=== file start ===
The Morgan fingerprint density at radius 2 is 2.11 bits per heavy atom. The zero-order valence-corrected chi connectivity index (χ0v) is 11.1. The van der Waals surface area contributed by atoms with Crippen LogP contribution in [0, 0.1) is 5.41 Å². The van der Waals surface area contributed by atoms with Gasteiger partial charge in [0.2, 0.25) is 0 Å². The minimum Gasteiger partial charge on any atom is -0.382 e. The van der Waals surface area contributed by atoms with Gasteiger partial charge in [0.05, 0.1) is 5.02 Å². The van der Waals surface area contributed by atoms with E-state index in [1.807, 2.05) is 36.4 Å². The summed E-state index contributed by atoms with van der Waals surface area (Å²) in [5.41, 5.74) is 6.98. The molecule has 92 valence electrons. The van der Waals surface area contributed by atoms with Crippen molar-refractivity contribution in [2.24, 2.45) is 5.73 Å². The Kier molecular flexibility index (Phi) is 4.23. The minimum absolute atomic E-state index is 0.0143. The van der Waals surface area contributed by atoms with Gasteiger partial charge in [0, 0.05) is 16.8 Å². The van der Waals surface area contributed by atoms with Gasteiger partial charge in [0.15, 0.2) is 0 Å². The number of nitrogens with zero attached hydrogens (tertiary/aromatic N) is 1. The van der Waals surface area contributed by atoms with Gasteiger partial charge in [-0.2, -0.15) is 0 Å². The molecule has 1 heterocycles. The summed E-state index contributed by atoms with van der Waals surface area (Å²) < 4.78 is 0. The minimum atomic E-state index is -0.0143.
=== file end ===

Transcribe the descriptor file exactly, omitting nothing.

The Morgan fingerprint density at radius 2 is 2.11 bits per heavy atom. The zero-order valence-corrected chi connectivity index (χ0v) is 11.1. The van der Waals surface area contributed by atoms with Crippen LogP contribution in [0, 0.1) is 5.41 Å². The van der Waals surface area contributed by atoms with Gasteiger partial charge in [0.2, 0.25) is 0 Å². The minimum Gasteiger partial charge on any atom is -0.382 e. The van der Waals surface area contributed by atoms with Gasteiger partial charge in [0.05, 0.1) is 5.02 Å². The van der Waals surface area contributed by atoms with E-state index in [1.807, 2.05) is 36.4 Å². The summed E-state index contributed by atoms with van der Waals surface area (Å²) in [5.41, 5.74) is 6.98. The molecule has 92 valence electrons. The van der Waals surface area contributed by atoms with Crippen molar-refractivity contribution in [2.24, 2.45) is 5.73 Å². The Kier molecular flexibility index (Phi) is 4.23. The minimum absolute atomic E-state index is 0.0143. The van der Waals surface area contributed by atoms with Gasteiger partial charge in [0, 0.05) is 16.8 Å². The van der Waals surface area contributed by atoms with Gasteiger partial charge in [0.15, 0.2) is 0 Å². The number of nitrogens with zero attached hydrogens (tertiary/aromatic N) is 1. The van der Waals surface area contributed by atoms with Gasteiger partial charge in [-0.2, -0.15) is 0 Å². The molecule has 1 heterocycles. The summed E-state index contributed by atoms with van der Waals surface area (Å²) < 4.78 is 0. The minimum atomic E-state index is -0.0143.